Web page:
Textured watercolor effect tutorial

Look what just came in the mail today: my new awesome textures stamp from Moiko!

https://instagram.com/moikosilkscreens

Thank you so much my dear friend!

Her silkscreens and texture stamps are all wonderful and the best quality you can find out there! Here is a direct link to her shop on Etsy: https://www.etsy.com/market/moiko_silk_screen

(I do not get any payment for these link, I truly love her products and use them since she first started making silkscreens many years ago!)

What shall we do with this pretty new texture stamp? Read on for this quick, easy and fun tutorial!

Materials and tools needed:

  • mixed, light colored scrap clay
  • a moiko texture stamp
  • black chalk pastel or Pan Pastel ® and a soft bristle brush
  • talcum powder
  • scotch / adhesive tape
  • clay cutters (any shape you like)
  • clay roller or pasta machine
  • sanding sponges / paper grit P1000
  • clay blade

Start by cutting up some mixed and preferable light colored (scrap) clay, you don’t need much, just enough to make a nice sheet of clay as big as he texture stamp.

Roll out your clay, fold and roll just 2-4 times to lightly blend the colors, but don’t overdo it!

Dust the stamp with the slightest amount of talcum powder (if you are using sculpey brand clays you can also just spritz a bit of water on it), place it on the clay sheet and roll it thru the thickest setting of your pasta machine, or roll over it with your hand roller to get a nice impression.

Now grate some black chalk pastel or use Pan Pastels ® (I used Pan Pastels ®) and cover your entire sheet of clay using a soft bristle brush.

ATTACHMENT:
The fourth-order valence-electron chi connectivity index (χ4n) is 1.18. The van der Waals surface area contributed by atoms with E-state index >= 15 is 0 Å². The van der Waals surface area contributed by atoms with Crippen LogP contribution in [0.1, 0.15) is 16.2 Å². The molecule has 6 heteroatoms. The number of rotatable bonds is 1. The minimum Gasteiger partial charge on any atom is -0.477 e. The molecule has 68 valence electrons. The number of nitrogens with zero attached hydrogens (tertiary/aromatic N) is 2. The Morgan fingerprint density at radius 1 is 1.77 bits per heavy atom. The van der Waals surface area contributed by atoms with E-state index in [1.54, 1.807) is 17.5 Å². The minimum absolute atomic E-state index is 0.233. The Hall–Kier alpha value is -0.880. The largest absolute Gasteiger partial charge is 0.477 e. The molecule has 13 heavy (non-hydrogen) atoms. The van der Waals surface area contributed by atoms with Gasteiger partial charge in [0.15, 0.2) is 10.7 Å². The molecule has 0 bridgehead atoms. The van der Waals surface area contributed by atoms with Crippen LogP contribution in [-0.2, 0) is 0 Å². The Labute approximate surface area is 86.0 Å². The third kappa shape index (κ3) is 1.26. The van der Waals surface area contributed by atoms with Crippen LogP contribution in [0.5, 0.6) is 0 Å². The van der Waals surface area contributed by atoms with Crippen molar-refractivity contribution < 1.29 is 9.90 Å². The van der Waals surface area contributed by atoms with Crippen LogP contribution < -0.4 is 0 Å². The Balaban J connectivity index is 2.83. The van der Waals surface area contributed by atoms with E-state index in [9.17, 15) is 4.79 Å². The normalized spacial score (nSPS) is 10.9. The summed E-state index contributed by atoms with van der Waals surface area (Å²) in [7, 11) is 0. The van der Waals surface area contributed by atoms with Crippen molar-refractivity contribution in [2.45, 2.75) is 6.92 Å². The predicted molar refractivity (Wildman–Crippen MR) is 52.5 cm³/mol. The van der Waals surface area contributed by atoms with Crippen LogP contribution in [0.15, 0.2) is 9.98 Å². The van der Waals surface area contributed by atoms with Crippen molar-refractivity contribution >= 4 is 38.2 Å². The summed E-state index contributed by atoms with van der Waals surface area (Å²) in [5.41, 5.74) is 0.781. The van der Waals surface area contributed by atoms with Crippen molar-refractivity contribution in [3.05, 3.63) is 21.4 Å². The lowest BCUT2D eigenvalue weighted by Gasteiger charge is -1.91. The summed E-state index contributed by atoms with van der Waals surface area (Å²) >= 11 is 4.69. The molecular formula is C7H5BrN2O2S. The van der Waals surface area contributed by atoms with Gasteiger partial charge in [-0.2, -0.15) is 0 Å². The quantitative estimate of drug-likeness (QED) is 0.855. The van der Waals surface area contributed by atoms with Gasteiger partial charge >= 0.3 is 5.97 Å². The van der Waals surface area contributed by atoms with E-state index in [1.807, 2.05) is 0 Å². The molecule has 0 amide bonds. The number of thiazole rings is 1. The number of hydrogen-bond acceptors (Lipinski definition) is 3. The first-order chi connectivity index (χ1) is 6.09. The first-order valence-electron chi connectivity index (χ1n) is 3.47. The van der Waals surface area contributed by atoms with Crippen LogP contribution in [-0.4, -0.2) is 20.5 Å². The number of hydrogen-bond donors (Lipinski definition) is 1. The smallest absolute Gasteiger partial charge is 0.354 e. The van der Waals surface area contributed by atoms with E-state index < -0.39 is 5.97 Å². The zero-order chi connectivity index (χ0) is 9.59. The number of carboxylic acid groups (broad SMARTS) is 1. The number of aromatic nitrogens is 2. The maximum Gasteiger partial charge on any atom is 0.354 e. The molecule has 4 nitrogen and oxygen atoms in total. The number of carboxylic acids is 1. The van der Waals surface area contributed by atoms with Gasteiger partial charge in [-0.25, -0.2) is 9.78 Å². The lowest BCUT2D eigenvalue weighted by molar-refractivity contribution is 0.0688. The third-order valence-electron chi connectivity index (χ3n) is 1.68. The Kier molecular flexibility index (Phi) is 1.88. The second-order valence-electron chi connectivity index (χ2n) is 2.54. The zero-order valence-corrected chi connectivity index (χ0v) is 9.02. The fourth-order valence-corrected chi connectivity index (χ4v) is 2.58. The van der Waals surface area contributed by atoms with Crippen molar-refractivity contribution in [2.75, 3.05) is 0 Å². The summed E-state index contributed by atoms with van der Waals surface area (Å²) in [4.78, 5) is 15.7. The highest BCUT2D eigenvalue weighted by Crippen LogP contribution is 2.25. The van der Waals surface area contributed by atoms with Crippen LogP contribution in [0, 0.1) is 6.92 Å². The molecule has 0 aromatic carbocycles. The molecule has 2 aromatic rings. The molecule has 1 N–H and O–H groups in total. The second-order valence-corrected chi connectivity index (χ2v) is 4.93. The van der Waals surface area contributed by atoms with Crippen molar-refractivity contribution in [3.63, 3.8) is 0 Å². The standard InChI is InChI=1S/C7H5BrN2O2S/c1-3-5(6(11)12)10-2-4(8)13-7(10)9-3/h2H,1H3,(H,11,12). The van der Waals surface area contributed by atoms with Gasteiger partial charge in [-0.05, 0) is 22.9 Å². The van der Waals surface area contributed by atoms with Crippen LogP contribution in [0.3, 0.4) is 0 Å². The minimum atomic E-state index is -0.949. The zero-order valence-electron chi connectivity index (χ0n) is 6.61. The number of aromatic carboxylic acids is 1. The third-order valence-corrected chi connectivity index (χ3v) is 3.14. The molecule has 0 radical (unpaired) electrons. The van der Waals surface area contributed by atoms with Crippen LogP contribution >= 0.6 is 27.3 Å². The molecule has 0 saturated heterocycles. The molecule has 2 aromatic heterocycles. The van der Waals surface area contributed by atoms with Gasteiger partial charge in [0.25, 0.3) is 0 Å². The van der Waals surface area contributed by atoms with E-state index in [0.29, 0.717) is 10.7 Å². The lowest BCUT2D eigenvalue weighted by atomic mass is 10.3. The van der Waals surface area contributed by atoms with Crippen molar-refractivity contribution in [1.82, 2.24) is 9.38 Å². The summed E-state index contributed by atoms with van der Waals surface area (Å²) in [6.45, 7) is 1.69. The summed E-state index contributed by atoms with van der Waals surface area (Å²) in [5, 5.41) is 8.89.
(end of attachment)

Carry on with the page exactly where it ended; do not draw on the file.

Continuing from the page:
Take some adhesive tape and lightly tap the surface to remove the black powder from the raised areas. Repeat several times, always using a light touch to remove as much powder as possible. Do not push down to not distort or flatten the design.

Cut up the sheet with a shape to your liking and then bake the clay and let it cool.

After your clay has been properly cured use some sanding sponge or sanding paper in a medium/fine grit (I am using P1000) and using some water and soap lightly sand the raised areas to really make the colors pop.

Contrary to popular believe there is no need for varnish to “protect” chalk pastels esp PanPastel ® as it will not even come off by using water and soap, you really need to sand it off.

OPTIONAL: after sanding you can make them shine and the colors, esp the black pop by using varnish, resin or liquid clay. For a tutorial on how to use liquid clay I have a great video tutorial for you HERE

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